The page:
WCQ Preview: Slovakia versus Slovenia

Let me apologize now, but I’m going to have to do something that I usually, consciously try to avoid. You see, whereas most of the writing I do makes an explicit assumption that people know what I’m talking about (though implicitly, I’m just respecting the fact that people reading my content are capable of using Google), I have to change my tact when it comes to Slovakia, as I can not remember how many times people have used Slovakia as a reference point for the success of the U.S. Men’s National Team.

I know many consider me a hater when it comes to the USMNT, and rightfully so, as I have been too negative a few times, but those who say that the USMNT is better than either Slovakia merely because they can’t name players from the country doing more harm than good. They’re trying to take a stand against what they feel is unwarranted criticism (or, bad analysis) when they are doing nothing more than displaying head-shakingly-ignorant opinions.

It’s far too common to hear somebody say (paraphrasing) “Who does Slovakia have?

“Do they have a Oguchi Onyewu?”

No, they don’t. But they have a Martin Skrtel. You may know him. He plays for Liverpool. Liverpool FC.

See, here I’m already getting pithy and, quite frankly, rude, but I can’t help it. In my recent experience, people see the name “Slovakia” and become threatened when me (and others) point out that they are not only good, but they may be better than the USMNT. People become threatened by the fact that a team of players they have not heard of (or, in the case of Skrtel, aren’t associated with the names Slovenia and Slovakia) could be better than the U.S. Men’s National Team – a team many maturing States’ soccer fans have become emotionally and (more importantly) intellectually invested in.

So in previewing the Slovakia and Slovenia Saturday match-up – a match between the first and second place teams in UEFA’s Group C – I want to say that there is absolutely not shame in not being as good as Slovakia. U.S. Men’s National Team fans, allow me to give you this excuse: Slovakia is very good. The USMNT can be both a.) worse than Slovakia, and b.) a good team.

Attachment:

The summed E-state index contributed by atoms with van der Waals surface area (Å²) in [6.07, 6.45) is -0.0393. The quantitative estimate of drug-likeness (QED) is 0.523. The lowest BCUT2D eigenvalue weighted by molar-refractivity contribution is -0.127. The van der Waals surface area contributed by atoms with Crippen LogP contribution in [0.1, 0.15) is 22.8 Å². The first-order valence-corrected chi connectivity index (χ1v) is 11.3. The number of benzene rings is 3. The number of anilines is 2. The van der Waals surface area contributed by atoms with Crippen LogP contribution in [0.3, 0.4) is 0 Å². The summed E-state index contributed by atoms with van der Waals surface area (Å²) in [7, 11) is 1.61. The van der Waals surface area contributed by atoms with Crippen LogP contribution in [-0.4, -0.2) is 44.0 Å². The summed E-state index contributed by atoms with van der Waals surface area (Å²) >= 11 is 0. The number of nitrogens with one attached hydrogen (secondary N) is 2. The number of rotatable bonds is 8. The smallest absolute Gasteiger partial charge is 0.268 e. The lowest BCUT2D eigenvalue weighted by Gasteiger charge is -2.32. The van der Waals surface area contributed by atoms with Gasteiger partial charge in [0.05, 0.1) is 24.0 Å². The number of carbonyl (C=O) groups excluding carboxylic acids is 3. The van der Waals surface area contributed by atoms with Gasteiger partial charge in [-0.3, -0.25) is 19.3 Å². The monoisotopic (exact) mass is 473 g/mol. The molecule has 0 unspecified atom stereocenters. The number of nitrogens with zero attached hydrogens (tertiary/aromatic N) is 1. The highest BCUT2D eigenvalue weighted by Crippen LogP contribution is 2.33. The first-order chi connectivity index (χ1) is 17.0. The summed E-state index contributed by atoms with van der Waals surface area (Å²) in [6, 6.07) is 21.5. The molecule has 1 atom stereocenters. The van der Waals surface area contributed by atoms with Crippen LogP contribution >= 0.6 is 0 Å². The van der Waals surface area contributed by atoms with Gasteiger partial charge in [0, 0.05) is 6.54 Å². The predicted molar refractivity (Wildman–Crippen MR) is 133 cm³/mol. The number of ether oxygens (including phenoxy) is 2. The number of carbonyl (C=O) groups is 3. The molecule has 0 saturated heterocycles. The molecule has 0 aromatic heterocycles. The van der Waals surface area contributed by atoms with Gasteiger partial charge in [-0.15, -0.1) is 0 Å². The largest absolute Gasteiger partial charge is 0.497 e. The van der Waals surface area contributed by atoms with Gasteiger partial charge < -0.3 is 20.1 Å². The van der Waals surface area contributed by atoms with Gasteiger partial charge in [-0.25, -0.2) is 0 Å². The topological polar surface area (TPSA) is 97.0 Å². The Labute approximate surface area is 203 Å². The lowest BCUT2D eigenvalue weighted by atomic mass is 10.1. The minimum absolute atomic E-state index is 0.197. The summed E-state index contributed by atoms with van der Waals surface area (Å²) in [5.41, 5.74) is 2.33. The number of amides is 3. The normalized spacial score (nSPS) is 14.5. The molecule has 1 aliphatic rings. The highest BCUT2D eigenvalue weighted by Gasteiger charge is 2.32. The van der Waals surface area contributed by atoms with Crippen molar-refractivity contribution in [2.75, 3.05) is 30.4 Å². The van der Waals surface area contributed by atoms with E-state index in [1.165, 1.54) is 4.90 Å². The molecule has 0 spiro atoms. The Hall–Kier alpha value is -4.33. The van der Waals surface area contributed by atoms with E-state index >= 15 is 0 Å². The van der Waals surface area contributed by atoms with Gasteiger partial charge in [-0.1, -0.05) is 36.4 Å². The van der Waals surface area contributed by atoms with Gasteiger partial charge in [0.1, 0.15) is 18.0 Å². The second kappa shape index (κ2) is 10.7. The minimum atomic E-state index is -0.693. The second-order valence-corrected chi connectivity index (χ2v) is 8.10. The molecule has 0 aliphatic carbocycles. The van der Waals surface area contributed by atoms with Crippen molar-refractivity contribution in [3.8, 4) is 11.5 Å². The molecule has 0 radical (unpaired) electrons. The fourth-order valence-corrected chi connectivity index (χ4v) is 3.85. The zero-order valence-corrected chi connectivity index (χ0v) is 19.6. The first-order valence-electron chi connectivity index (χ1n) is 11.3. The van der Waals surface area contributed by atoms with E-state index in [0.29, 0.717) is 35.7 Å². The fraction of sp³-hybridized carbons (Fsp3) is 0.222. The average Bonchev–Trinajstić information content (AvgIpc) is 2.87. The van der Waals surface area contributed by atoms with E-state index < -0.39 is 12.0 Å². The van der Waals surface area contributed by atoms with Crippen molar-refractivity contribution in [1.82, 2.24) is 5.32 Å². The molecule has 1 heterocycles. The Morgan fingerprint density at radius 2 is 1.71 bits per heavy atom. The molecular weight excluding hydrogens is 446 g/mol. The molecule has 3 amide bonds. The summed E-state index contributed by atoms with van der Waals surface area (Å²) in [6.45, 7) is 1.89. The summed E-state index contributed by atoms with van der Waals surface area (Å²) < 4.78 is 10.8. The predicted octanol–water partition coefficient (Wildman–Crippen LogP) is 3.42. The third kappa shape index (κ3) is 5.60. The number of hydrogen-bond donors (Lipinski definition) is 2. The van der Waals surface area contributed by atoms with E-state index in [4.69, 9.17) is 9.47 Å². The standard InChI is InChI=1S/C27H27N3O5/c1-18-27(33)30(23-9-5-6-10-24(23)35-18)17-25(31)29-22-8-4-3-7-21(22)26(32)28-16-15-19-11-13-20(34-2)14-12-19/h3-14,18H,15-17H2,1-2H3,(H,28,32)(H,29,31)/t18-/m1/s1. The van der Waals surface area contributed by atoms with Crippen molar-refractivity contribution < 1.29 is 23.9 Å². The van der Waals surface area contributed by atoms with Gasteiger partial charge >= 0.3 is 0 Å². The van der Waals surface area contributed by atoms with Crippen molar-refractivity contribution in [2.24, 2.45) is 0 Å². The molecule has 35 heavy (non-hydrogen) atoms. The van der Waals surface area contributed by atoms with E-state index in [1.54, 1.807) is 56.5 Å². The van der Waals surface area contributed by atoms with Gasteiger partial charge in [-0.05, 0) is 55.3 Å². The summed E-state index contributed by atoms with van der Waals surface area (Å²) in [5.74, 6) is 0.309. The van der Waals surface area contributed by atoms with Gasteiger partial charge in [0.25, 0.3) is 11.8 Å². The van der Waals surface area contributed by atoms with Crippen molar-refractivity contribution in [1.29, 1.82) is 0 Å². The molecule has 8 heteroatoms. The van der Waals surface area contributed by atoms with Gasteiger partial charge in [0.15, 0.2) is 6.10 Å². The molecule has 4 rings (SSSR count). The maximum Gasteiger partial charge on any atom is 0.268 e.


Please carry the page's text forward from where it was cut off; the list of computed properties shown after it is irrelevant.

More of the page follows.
“Do they have a Landon Donovan?”

Slovakia (the group leaders, with 19 points) have Marek Hamsik, a 22-year old attacking midfielder who, if he were American, could be the best player this country had ever produced.

Slovenia is not as star studded, but just like the rest of the emerging squads from Eastern Europe – the new hotbed of footballing talent – almost all of their first team contingent of players is 26 or younger and are playing regularly at top level clubs across Europe. Right now, they sit in second place in Group 3 (14 points) and, having a game in hand on third place Northern Ireland (14 points), have the inside track on a playoff spot.

Unfortunately, they will need three points Saturday in Bratislava. Though they defeated Slovakia in Maribor earlier in qualifying, Slovenia will be hard pressed to get three points on the road. Were they to get one point – a result that would also put Slovakia through to South Africa – Slovenia could take solace in having a match with San Marino to close out group play. The only way Slovenia gets four points and does not finish second is if the Czech Republic (fourth, 12 points) wins twice and beats Slovenia on goal differential. With Slovenia having San Marino in the last round (a team that lost 10-0 to fifth place Poland earlier in qualifying) Slovenia will have a chance to run up the score.

If a draw didn’t get Slovakia to South Africa, I’d pick a win for the home team, but given the table …

Prediction: 1-1, draw